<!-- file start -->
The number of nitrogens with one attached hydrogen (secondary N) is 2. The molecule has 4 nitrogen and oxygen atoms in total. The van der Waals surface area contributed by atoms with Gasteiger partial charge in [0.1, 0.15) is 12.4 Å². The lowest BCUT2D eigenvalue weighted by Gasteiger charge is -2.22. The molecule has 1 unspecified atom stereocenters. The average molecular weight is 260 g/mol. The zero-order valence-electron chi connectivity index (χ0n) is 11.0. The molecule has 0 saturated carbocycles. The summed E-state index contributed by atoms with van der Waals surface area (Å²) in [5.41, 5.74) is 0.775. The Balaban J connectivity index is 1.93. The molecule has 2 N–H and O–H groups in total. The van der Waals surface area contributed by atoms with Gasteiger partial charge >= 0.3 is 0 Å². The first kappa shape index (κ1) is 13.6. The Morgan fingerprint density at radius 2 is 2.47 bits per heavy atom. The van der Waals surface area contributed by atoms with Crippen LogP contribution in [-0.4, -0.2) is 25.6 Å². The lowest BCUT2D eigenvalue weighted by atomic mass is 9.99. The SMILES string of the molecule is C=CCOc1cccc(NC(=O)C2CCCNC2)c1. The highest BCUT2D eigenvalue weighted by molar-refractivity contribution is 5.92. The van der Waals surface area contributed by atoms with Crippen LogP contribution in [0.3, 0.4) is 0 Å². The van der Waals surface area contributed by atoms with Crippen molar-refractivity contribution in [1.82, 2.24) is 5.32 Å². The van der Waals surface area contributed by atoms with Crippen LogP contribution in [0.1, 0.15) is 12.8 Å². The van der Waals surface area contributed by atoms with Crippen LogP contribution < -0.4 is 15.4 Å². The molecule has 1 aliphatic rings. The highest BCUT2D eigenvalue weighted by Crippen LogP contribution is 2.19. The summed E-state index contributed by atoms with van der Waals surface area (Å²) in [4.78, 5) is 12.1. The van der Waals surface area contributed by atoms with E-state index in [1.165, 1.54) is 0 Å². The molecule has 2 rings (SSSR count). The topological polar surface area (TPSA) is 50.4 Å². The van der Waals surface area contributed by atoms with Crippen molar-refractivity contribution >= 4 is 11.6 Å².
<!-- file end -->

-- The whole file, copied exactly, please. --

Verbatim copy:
The number of nitrogens with one attached hydrogen (secondary N) is 2. The molecule has 4 nitrogen and oxygen atoms in total. The van der Waals surface area contributed by atoms with Gasteiger partial charge in [0.1, 0.15) is 12.4 Å². The lowest BCUT2D eigenvalue weighted by Gasteiger charge is -2.22. The molecule has 1 unspecified atom stereocenters. The average molecular weight is 260 g/mol. The zero-order valence-electron chi connectivity index (χ0n) is 11.0. The molecule has 0 saturated carbocycles. The summed E-state index contributed by atoms with van der Waals surface area (Å²) in [5.41, 5.74) is 0.775. The Balaban J connectivity index is 1.93. The molecule has 2 N–H and O–H groups in total. The van der Waals surface area contributed by atoms with Gasteiger partial charge >= 0.3 is 0 Å². The first kappa shape index (κ1) is 13.6. The Morgan fingerprint density at radius 2 is 2.47 bits per heavy atom. The van der Waals surface area contributed by atoms with Crippen LogP contribution in [-0.4, -0.2) is 25.6 Å². The lowest BCUT2D eigenvalue weighted by atomic mass is 9.99. The SMILES string of the molecule is C=CCOc1cccc(NC(=O)C2CCCNC2)c1. The highest BCUT2D eigenvalue weighted by molar-refractivity contribution is 5.92. The van der Waals surface area contributed by atoms with Crippen LogP contribution in [0.3, 0.4) is 0 Å². The van der Waals surface area contributed by atoms with Crippen molar-refractivity contribution in [1.82, 2.24) is 5.32 Å². The van der Waals surface area contributed by atoms with Crippen LogP contribution in [0.1, 0.15) is 12.8 Å². The van der Waals surface area contributed by atoms with Crippen LogP contribution < -0.4 is 15.4 Å². The molecule has 1 aliphatic rings. The highest BCUT2D eigenvalue weighted by Crippen LogP contribution is 2.19. The summed E-state index contributed by atoms with van der Waals surface area (Å²) in [4.78, 5) is 12.1. The van der Waals surface area contributed by atoms with E-state index in [1.165, 1.54) is 0 Å². The molecule has 2 rings (SSSR count). The topological polar surface area (TPSA) is 50.4 Å². The van der Waals surface area contributed by atoms with Crippen molar-refractivity contribution >= 4 is 11.6 Å².